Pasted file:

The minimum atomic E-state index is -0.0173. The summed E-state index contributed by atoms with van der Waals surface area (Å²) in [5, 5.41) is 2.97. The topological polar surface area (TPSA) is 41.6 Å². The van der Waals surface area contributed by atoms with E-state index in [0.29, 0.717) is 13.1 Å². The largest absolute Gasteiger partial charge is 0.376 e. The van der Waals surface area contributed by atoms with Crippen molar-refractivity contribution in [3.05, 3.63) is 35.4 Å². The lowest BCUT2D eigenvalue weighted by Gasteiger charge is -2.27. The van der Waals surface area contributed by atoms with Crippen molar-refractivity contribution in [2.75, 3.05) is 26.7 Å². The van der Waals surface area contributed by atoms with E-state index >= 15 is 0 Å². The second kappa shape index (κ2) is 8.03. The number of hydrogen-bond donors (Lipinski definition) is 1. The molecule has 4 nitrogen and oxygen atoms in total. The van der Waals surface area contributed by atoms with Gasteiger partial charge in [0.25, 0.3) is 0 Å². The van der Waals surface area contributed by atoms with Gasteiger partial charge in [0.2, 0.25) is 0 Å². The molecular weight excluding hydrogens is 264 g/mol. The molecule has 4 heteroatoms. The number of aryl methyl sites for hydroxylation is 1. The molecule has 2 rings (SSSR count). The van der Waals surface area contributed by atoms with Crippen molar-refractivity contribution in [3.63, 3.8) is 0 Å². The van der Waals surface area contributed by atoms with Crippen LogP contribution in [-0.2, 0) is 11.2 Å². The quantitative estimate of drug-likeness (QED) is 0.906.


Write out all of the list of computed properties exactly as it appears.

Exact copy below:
The minimum atomic E-state index is -0.0173. The summed E-state index contributed by atoms with van der Waals surface area (Å²) in [5, 5.41) is 2.97. The topological polar surface area (TPSA) is 41.6 Å². The van der Waals surface area contributed by atoms with E-state index in [0.29, 0.717) is 13.1 Å². The largest absolute Gasteiger partial charge is 0.376 e. The van der Waals surface area contributed by atoms with Crippen molar-refractivity contribution in [3.05, 3.63) is 35.4 Å². The lowest BCUT2D eigenvalue weighted by Gasteiger charge is -2.27. The van der Waals surface area contributed by atoms with Crippen molar-refractivity contribution in [2.75, 3.05) is 26.7 Å². The van der Waals surface area contributed by atoms with E-state index >= 15 is 0 Å². The second kappa shape index (κ2) is 8.03. The number of hydrogen-bond donors (Lipinski definition) is 1. The molecule has 4 nitrogen and oxygen atoms in total. The van der Waals surface area contributed by atoms with Gasteiger partial charge in [0.25, 0.3) is 0 Å². The van der Waals surface area contributed by atoms with Gasteiger partial charge in [0.2, 0.25) is 0 Å². The molecular weight excluding hydrogens is 264 g/mol. The molecule has 4 heteroatoms. The number of aryl methyl sites for hydroxylation is 1. The molecule has 2 rings (SSSR count). The van der Waals surface area contributed by atoms with Crippen molar-refractivity contribution in [3.63, 3.8) is 0 Å². The van der Waals surface area contributed by atoms with Crippen LogP contribution in [-0.2, 0) is 11.2 Å². The quantitative estimate of drug-likeness (QED) is 0.906.